Sorry about the long, slow-loading CES posts

Had a choice between this way and the 1-post-per-room way and, well, decided to do it this way for this show.

Because this blog currently shows 10 posts on the front page, I am going to try and add 9 small posts before I add the next humongous photo post (for floor 30 at the Venetian) [after that post, we will only have a little more of the Flamingo to do]. The idea is that this way everybody won’t have to sit through the loading of TWO of these long posts on the same page.

Exhibiting at a Show: What Associated Equipment To Choose?

The typical question is that you have a great component you want to impress people with at a show. How do you do that? The answers to this question will help explain why we see some rooms setup the way we do, and conversely why some great products do not get the show accolades they deserve.

The answers are different depending on the type of component if the component is a:

AMP: you want speakers and sources that do not detract from the fact that the amp is the most important piece in the system [i.e. not too hyped or visibly impressive]. You want well known components, that people already know the sound of so that they can attribute all of the above and beyond extraordinary goodness of the system to your amp [i.e. the other components are plain jane well known components that everyone knows the sound of]. DON’T put your amp on speakers that the amp can’t drive [please please please. But so many do anyway]. DON’T use amp stands that rob your amp of much of its goodness.

CD PLAYER: You want a state-of-the-art, GREAT sounding system and to play the CD player all the time. People then attribute the fact that the system sound does not suck to the fact that the CD player must really be pretty darn decent. Putting your CD Player in a mediocre or bad sounding system is only a slight negative – unless the turntable ‘fixes’ many of the problems with the system due to its warmth or whatever sonic characteristics – then they will think that digital sucks, especially your CD Player.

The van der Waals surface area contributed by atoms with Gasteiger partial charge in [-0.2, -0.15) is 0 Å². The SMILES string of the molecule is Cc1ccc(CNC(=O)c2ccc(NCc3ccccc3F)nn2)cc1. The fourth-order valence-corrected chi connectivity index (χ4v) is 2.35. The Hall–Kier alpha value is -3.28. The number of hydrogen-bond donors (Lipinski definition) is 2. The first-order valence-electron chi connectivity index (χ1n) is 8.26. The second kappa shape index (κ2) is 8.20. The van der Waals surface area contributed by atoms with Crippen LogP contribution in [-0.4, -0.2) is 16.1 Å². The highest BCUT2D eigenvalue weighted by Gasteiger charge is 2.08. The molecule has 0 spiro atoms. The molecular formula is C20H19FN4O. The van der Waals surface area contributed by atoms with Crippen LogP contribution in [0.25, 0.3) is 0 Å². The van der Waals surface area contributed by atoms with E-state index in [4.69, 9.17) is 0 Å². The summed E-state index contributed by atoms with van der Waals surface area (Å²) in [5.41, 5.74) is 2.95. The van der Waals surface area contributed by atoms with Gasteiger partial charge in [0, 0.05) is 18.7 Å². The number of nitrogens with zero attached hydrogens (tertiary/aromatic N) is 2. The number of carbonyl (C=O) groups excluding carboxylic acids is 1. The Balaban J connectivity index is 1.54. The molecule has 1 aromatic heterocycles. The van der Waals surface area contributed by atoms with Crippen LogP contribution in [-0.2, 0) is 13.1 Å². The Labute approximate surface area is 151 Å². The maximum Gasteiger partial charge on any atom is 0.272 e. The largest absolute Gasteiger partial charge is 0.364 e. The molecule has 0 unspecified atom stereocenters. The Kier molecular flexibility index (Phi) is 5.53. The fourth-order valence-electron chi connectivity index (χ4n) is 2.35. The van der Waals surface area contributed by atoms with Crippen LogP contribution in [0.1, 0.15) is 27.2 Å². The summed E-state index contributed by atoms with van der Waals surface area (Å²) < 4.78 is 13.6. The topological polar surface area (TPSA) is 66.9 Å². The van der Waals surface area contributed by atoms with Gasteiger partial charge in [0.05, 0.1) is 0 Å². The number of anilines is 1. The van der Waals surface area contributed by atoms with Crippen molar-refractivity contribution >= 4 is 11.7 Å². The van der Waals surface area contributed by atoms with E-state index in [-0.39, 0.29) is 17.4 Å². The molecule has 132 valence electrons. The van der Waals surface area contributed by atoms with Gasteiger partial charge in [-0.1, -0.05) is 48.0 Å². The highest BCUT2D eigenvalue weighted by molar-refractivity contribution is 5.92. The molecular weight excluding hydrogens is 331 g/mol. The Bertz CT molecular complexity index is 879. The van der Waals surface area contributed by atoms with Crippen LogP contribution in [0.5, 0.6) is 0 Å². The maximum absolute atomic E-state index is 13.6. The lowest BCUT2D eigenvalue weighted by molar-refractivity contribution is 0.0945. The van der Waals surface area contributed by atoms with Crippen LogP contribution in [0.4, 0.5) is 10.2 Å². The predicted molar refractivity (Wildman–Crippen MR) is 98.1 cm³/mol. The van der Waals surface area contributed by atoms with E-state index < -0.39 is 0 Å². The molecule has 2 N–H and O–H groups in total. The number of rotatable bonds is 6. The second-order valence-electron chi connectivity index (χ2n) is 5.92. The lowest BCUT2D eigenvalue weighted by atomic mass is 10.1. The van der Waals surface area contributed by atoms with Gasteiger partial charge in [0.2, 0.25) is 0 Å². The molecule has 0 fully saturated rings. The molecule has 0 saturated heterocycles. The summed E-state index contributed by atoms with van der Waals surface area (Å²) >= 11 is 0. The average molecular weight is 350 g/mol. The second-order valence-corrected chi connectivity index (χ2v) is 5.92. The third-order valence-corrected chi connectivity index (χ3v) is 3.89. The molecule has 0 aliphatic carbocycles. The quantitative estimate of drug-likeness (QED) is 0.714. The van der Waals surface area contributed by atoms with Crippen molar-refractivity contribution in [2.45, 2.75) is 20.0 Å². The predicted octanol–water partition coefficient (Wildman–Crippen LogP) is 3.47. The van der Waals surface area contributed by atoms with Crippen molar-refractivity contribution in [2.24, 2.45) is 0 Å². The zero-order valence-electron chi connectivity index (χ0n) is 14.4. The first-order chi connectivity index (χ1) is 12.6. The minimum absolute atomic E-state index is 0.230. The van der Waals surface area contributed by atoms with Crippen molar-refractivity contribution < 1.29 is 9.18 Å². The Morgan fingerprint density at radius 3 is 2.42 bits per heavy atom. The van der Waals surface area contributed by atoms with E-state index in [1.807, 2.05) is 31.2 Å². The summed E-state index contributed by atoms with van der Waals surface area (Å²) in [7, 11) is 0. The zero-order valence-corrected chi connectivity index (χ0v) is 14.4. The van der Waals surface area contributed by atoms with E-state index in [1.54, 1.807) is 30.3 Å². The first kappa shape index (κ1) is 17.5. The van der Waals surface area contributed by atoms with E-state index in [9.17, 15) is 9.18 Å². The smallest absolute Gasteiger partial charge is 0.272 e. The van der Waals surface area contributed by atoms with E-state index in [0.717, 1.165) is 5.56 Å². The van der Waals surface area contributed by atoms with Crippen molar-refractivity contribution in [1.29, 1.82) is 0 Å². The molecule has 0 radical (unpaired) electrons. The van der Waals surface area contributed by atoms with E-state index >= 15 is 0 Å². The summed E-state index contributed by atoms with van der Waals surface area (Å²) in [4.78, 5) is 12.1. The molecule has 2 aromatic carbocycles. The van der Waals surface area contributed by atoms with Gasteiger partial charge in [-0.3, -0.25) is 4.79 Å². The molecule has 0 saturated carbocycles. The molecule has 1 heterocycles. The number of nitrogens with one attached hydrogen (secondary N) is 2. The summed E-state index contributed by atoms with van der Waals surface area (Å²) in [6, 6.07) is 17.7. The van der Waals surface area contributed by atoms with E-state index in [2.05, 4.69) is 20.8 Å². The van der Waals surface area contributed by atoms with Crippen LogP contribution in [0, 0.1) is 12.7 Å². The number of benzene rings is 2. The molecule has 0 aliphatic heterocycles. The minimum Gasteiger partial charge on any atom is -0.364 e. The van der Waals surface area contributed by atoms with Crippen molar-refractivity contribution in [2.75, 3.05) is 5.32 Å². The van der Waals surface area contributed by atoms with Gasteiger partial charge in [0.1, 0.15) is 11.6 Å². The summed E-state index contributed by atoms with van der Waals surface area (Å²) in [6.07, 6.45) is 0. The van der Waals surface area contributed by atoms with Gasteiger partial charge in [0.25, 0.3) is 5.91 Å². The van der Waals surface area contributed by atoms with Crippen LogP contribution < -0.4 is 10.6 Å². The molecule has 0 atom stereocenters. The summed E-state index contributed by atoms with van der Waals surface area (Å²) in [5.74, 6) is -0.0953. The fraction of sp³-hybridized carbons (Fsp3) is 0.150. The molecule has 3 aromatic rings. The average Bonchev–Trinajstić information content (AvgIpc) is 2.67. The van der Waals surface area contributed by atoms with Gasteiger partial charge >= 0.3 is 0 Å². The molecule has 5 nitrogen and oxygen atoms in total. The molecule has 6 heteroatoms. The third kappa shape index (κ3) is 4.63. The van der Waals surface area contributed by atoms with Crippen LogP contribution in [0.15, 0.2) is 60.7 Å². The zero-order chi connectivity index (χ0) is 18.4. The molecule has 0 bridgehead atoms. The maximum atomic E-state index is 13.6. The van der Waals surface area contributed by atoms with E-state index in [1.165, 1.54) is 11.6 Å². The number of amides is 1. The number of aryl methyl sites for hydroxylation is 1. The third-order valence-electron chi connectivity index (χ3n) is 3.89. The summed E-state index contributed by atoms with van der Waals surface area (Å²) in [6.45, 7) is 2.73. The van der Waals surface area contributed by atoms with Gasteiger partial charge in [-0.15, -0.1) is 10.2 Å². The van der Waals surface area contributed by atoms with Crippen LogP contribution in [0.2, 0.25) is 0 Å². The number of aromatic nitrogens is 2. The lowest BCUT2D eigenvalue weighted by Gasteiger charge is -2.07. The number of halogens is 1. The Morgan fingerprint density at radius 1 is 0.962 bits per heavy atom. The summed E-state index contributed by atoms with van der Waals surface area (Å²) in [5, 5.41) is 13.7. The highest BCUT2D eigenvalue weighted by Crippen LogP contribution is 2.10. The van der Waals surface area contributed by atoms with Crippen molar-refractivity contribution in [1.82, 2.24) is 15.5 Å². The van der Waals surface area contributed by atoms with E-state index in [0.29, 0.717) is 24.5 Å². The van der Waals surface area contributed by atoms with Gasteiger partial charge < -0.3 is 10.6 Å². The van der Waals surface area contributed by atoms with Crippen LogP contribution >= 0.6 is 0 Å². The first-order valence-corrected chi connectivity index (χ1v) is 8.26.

CABLES: Well, you can either do the Nordost thing, with wonderfully explanatory presentations that let you hear the sound of the cables, or you can have a static display like Kimber Kable, or you can have a mixed static display and demo system like Gutwire. DON’T put your cables into a bad sounding system with great components – especially not with signs all over the place indicating that the cables responsible for this sound are yours.

SPEAKERS: You want as good a sounding system as you can get with components that are as generic as possible [but even with famous or hyped components – they speakers will still get most of the credit for the sound].

Tidal, D'Agostino, Sonus Faber, Magico



A smooth, tuneful sound but lacking some midi- and micro-dynamics [the absence of which seems very popular in many of today’s very $$$ solid-state amps ]. The opposite of Krell. Very striking looking amps, as solid-state amps go – and thankfully not so much the uber-masculine look that, again, is very popular in many of today’s very $$$ solid-state amps]

Sonus Faber

A dense, dark, congested, confused sound. The appearance of these speakers also seemed to me to not be what somebody would expect from the high-end of Sonus Faber, which are typically gorgeous works of art.


Impressive midi-dynamics, good separation, various kinds of even handedness up and down the freq spectrum but somewhat soulless i.e. everything was as expected – see previous show reports. Surprisingly the deepest bass was somewhat uncontrolled, and seemed to interact with the floor of the room [unlike RMAF 2010 where the Q5 was very (electronically) controlled]. Impressive soundstage in sweet spot, but not so great soundstaging/imaging in other seats [i.e. I would expect some people to have vastly different opinions about this room based on whether they sat in the sweet spot or not]